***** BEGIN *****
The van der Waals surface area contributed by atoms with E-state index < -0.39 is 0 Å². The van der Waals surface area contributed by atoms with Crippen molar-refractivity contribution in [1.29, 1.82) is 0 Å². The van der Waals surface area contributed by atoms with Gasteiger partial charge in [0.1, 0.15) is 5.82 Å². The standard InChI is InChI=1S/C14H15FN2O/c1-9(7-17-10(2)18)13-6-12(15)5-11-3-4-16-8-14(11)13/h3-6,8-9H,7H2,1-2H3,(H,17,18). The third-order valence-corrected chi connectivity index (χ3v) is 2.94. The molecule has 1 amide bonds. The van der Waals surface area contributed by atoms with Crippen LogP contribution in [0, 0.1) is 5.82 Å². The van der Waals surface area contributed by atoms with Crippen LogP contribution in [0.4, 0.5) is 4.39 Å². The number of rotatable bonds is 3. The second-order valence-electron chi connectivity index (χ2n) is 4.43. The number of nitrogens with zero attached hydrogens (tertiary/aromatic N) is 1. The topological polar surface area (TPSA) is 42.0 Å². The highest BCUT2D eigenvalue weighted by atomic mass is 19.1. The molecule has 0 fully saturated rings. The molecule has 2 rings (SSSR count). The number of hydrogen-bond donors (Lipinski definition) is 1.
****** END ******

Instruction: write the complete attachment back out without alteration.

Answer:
The van der Waals surface area contributed by atoms with E-state index < -0.39 is 0 Å². The van der Waals surface area contributed by atoms with Crippen molar-refractivity contribution in [1.29, 1.82) is 0 Å². The van der Waals surface area contributed by atoms with Gasteiger partial charge in [0.1, 0.15) is 5.82 Å². The standard InChI is InChI=1S/C14H15FN2O/c1-9(7-17-10(2)18)13-6-12(15)5-11-3-4-16-8-14(11)13/h3-6,8-9H,7H2,1-2H3,(H,17,18). The third-order valence-corrected chi connectivity index (χ3v) is 2.94. The molecule has 1 amide bonds. The van der Waals surface area contributed by atoms with Crippen LogP contribution in [0, 0.1) is 5.82 Å². The van der Waals surface area contributed by atoms with Crippen LogP contribution in [0.4, 0.5) is 4.39 Å². The number of rotatable bonds is 3. The second-order valence-electron chi connectivity index (χ2n) is 4.43. The number of nitrogens with zero attached hydrogens (tertiary/aromatic N) is 1. The topological polar surface area (TPSA) is 42.0 Å². The highest BCUT2D eigenvalue weighted by atomic mass is 19.1. The molecule has 0 fully saturated rings. The molecule has 2 rings (SSSR count). The number of hydrogen-bond donors (Lipinski definition) is 1.